Edwards, M, Onyx, J, Maxwell, H, Darcy, S, Bullen, P & Sherker, S 2015, 'A Conceptual Model of Social Impact as Active Citizenship', Voluntas: International Journal of Voluntary and Nonprofit Organizations, vol. 26, no. 4, pp. 1529-1549.View/Download from: Publisher's site
Participation in Civil Society Organizations (CSO) draws on and enriches social, cultural, and human capital. Social impacts of such participation as active citizenship are systemic and 'ripple' far beyond the immediate program outputs and outcomes. CSOs and the third sector as a whole must demonstrate and gage the difference they make in the social life of the broader community. This research offers a new approach to conceptualize CSO social impacts through an empirically derived model that accounts for the impacts of active citizenship for individuals, organizations, and the broader community. A conceptual model of systemic social impact is presented as it was developed through an exploratory study of a large Australian CSO using an abductive methodology combining focus groups and a survey. Considering the potential of the model that could account for impacts beyond program outputs and outcomes, we propose several propositions for future testing the conceptual model.
Malcolm, M-J, Onyx, J, Dalton, B & Penetito, K 2015, 'Nonprofit Management Education Down Under: Challenges and Opportunities', Journal of Nonprofit Education and Leadership, vol. 5, no. 4, pp. 219-243.View/Download from: Publisher's site
In this article, we will explore the context within which two significant nonprofit management education programs developed in Australia and New Zealand. These tertiary education programs grew with relatively little reference to each other, yet both responded to nonprofit sector needs with similarities of vision and adult education philosophy and practice. Over time, the Australian program, based in a university business school, has been focused more on postgraduate programs, research, and more recently, social entrepreneurship and measuring social impact. The New Zealand program, with roots in a community development school, has grown with wide geographic coverage, alongside customized delivery for MÄori and Pacific communities. Nonprofit sector, cultural, institutional, and wider contextual factors have played a part in shaping their current forms of delivery. Just as the nonprofit sector is characterized by a high degree of diversity in terms of organizational form, industry, and organizations, these programs have responded in different ways to multiple and diverse stakeholder influences. Given the size, significance, and growth of the sector, the uptake across all programs is smaller than expected in either country. Why is this so? In this article, we will examine the growth of the first accredited tertiary education programs in Australia and New Zealand and highlight the challenges and opportunities of delivering nonprofit management education in this region.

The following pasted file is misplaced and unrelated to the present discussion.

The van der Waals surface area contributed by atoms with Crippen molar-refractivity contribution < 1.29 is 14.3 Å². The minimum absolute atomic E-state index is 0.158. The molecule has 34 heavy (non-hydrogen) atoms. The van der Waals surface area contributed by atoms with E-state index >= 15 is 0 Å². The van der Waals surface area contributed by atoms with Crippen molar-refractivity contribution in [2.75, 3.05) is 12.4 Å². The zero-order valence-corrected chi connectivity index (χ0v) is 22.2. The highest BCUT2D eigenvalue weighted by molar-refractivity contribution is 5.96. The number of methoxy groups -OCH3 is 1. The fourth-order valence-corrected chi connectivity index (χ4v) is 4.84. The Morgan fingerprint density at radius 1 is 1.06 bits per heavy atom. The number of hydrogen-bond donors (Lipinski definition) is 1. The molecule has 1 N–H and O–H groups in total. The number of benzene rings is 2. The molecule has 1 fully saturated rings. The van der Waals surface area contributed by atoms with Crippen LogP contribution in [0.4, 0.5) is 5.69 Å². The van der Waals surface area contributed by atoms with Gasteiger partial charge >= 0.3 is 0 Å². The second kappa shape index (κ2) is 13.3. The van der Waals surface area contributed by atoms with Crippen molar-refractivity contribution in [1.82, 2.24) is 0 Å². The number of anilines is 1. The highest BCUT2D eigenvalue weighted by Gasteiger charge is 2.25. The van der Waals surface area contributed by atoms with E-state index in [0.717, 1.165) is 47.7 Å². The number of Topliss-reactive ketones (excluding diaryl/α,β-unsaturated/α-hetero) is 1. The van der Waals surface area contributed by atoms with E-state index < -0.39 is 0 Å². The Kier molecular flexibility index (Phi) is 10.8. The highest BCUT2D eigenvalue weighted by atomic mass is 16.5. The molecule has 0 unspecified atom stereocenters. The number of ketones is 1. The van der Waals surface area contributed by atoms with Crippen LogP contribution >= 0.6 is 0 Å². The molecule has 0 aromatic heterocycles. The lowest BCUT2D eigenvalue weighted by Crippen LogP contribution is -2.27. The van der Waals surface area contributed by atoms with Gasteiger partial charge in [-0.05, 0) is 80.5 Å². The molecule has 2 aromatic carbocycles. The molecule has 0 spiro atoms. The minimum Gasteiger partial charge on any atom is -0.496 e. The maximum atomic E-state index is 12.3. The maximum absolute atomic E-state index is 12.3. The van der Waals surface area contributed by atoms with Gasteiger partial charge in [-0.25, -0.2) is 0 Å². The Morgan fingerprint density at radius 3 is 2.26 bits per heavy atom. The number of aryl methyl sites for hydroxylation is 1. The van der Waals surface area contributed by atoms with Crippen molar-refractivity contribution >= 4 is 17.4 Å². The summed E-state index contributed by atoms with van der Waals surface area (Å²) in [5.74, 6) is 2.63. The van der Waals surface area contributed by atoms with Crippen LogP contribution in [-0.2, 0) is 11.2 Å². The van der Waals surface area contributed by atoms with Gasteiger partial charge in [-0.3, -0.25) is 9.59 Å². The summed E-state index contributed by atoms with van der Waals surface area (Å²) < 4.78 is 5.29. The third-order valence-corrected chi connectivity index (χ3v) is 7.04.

Ye, C & Onyx, JA 2015, 'Development Paths, Problems and Countermeasures of Chinese Civil Society Organizations', Cosmopolitan Civil Societies: an interdisciplinary journal, vol. 7, no. 2, pp. 1-18.View/Download from: Publisher's site
Although the process of reform and opening-up accelerates continually in China, the speed of development for
Chinese Civil Society Organizations (CSOs) is still slow; most organizations still operate under the government
shadow and it is very difficult to cut relations with government. The autonomy of Chinese CSOs, to a large
extent, is affected by the constraints from government. Overall, Chinese CSOs are still in their infancy, and they
need to be further perfected and developed. The aim of this paper is to present a review of the field, with issues
and promise identified. Specifically, the paper focuses on the internal management of these organizations and
their existing problems in the development process, and some potential solutions for CSOs' future development.
Darcy, S, Maxwell, H, Edwards, M, Onyx, J & Sherker, S 2014, 'More than a sport and volunteer organisation: Investigating social capital development in a sporting organisation', Sport Management Review, vol. 17, no. 4, pp. 395-406.View/Download from: Publisher's site
This paper presents the findings of a study that examines the development of social capital within an Australian sporting organisation, Surf Life Saving Australia (SLSA). The study draws on the social capital literature across the not-for-profit sector and specific sport management social capital research. The research design incorporated an interpretive approach with data collected nationally from eight focus groups with key SLSA staff, board members and 'toes in the sand' volunteers. The findings provide fresh insights into the development and understanding of social capital within a sporting organisation. Both bonding and bridging were important social capital outcomes of the organisation's activities, albeit with important implications for antecedents and process. The data presented strong evidence for arguing that within the organisation bonding within the club comes first, which importantly provides a very strong sense of belonging and mutual support for club members, from volunteers through to the board. The strength of bonding provides a powerful base for subsequent bridging capital to the local, regional and national stakeholder communities that are associated with the organisation. Further, social capital develops in both the collective and individual, with leveraging of individual skills contributing to human capital development, which is closely connected to and inseparable from social capital. The paper concludes by discussing the theoretical implications for social capital generally and social capital in a sporting context.